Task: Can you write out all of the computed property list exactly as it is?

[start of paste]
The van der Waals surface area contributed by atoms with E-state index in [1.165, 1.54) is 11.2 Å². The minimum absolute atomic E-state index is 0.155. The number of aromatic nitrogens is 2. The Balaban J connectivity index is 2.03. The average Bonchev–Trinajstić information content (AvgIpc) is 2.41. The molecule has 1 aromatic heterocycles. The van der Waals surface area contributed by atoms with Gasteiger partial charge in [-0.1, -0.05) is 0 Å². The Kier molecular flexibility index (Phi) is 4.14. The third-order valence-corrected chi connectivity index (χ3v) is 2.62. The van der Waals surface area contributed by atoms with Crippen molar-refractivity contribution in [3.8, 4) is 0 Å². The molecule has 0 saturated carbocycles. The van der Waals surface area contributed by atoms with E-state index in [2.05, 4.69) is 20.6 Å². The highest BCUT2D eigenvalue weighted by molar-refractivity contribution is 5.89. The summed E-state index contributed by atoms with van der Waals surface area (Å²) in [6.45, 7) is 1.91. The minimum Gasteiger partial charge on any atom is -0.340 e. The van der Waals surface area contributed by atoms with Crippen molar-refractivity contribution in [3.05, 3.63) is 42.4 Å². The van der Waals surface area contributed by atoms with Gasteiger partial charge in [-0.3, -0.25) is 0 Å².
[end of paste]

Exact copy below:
The van der Waals surface area contributed by atoms with E-state index in [1.165, 1.54) is 11.2 Å². The minimum absolute atomic E-state index is 0.155. The number of aromatic nitrogens is 2. The Balaban J connectivity index is 2.03. The average Bonchev–Trinajstić information content (AvgIpc) is 2.41. The molecule has 1 aromatic heterocycles. The van der Waals surface area contributed by atoms with Gasteiger partial charge in [-0.1, -0.05) is 0 Å². The Kier molecular flexibility index (Phi) is 4.14. The third-order valence-corrected chi connectivity index (χ3v) is 2.62. The van der Waals surface area contributed by atoms with Crippen molar-refractivity contribution in [3.8, 4) is 0 Å². The molecule has 0 saturated carbocycles. The van der Waals surface area contributed by atoms with E-state index in [2.05, 4.69) is 20.6 Å². The highest BCUT2D eigenvalue weighted by molar-refractivity contribution is 5.89. The summed E-state index contributed by atoms with van der Waals surface area (Å²) in [6.45, 7) is 1.91. The minimum Gasteiger partial charge on any atom is -0.340 e. The van der Waals surface area contributed by atoms with Crippen molar-refractivity contribution in [3.05, 3.63) is 42.4 Å². The van der Waals surface area contributed by atoms with Gasteiger partial charge in [-0.3, -0.25) is 0 Å².